Doctors may prescribe angiotensin-converting enzyme (ACE) inhibitors or angiotensin receptor blockers (ARBs) as a way to help the heart pump blood more effectively.
In some cases, doctors may also prescribe beta-blockers to support these efforts and control the heart rate.
Doctors also commonly prescribe diuretics for people with CHF, as they may help the body eliminate excess liquid. Common diuretics include hydrochlorothiazide, bumetanide, and furosemide.
In the later stages of heart failure, doctors may recommend surgery to insert a left ventricular assisted device (LVAD) into the heart. An LVAD is a pump that helps the heart muscle contract, and it is often a permanent solution. A full heart transplant may also be an option if the person is considered suitable for the operation.
No matter what stage of CHF a person is at, or what medical treatment they follow, doctors will likely recommend making lifestyle changes to minimize the impact of CHF. These changes may help slow the condition and increase a person’s quality of life.
Diet and exercise
Eating a healthful, varied diet and getting regular exercise is recommended for everyone, but is especially important for people with CHF.
Doctors often recommend that people with CHF eliminate excess salt (sodium) from their diet, as it causes the body to retain fluids. Doctors may also recommend cutting out alcohol.
Aerobic exercise is any activity that elevates the heart rate and breathing rate. Activities include swimming, bicycling, or jogging.
Regular aerobic exercise may improve heart health, leading to a better quality of life and perhaps even increasing life expectancy in people with CHF. Doctors can help individuals make a personalized exercise routine that works for them.
People with CHF tend to retain fluid in the body, so doctors often recommend restricting their fluid intake to the minimum each day.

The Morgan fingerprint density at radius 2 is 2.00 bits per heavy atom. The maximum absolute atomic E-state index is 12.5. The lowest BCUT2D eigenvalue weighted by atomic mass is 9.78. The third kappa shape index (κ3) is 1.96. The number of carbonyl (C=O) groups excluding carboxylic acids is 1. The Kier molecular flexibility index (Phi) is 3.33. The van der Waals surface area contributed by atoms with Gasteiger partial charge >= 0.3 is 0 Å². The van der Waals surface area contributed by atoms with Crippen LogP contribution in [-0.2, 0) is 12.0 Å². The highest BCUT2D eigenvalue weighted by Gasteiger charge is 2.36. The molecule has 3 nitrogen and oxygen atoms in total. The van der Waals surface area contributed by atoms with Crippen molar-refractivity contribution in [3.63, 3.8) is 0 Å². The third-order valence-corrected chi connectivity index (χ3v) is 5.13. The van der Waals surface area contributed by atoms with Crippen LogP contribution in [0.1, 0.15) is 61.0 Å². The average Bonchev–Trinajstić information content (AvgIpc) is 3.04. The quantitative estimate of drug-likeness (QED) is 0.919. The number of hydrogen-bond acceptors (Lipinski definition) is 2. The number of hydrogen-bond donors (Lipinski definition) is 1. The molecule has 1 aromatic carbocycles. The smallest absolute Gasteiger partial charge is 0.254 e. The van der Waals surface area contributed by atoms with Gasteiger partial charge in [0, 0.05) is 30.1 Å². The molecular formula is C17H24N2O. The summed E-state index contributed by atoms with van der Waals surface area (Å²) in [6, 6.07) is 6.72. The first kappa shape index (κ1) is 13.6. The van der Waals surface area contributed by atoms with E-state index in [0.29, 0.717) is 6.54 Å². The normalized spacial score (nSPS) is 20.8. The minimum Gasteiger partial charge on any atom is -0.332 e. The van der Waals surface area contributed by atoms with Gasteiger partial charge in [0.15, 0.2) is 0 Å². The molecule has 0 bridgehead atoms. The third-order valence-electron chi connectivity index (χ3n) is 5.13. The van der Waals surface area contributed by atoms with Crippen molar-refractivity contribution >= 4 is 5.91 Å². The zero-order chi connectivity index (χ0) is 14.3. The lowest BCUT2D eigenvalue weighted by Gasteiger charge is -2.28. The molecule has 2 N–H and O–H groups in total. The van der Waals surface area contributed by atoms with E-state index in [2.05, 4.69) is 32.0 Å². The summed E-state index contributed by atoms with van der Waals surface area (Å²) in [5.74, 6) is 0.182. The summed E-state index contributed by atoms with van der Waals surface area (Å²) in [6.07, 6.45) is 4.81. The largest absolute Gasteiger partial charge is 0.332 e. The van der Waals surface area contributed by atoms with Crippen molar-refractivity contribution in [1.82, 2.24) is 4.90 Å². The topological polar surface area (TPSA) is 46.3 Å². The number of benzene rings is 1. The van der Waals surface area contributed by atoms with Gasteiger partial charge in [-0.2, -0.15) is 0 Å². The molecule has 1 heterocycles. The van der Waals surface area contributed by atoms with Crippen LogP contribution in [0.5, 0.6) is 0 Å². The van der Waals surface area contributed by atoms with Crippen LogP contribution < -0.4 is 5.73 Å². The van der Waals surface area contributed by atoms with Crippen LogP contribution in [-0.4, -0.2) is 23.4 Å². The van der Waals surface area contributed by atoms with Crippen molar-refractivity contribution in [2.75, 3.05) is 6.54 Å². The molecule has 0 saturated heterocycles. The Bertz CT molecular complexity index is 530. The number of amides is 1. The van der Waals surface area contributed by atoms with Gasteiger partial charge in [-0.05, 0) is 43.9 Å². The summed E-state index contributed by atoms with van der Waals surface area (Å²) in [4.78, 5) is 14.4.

Consuming too much liquid may cancel out the effects of diuretic medicines. While it is essential to stay hydrated, a doctor will be able to recommend just how much fluid a person can safely consume a day.
For someone with CHF, watching their weight is often less about fat accumulation than it is about fluid retention.
Doctors will often ask people to monitor their weight each day to check for any sudden or fast weight gain, which may be linked to fluid retention.
Monitoring a person’s weight every day can help a doctor prescribe the correct levels of diuretics to help the body release fluid.
Each person with CHF will have a different experience with the condition, and life expectancy for the disease will vary significantly between individuals.
Life expectancy depends on what stage CHF has reached, as well as what other complications or health problems the person has. People who have received an early diagnosis may have a better outlook than those who did not receive a diagnosis until the later stages.
Many people find that positive lifestyle changes can significantly improve the symptoms of CHF and their well-being. Medication helps many people with CHF, and doctors will sometimes recommend surgery.
Working directly with a doctor or medical team is crucial to make an individualized treatment plan and give someone the best possible outlook.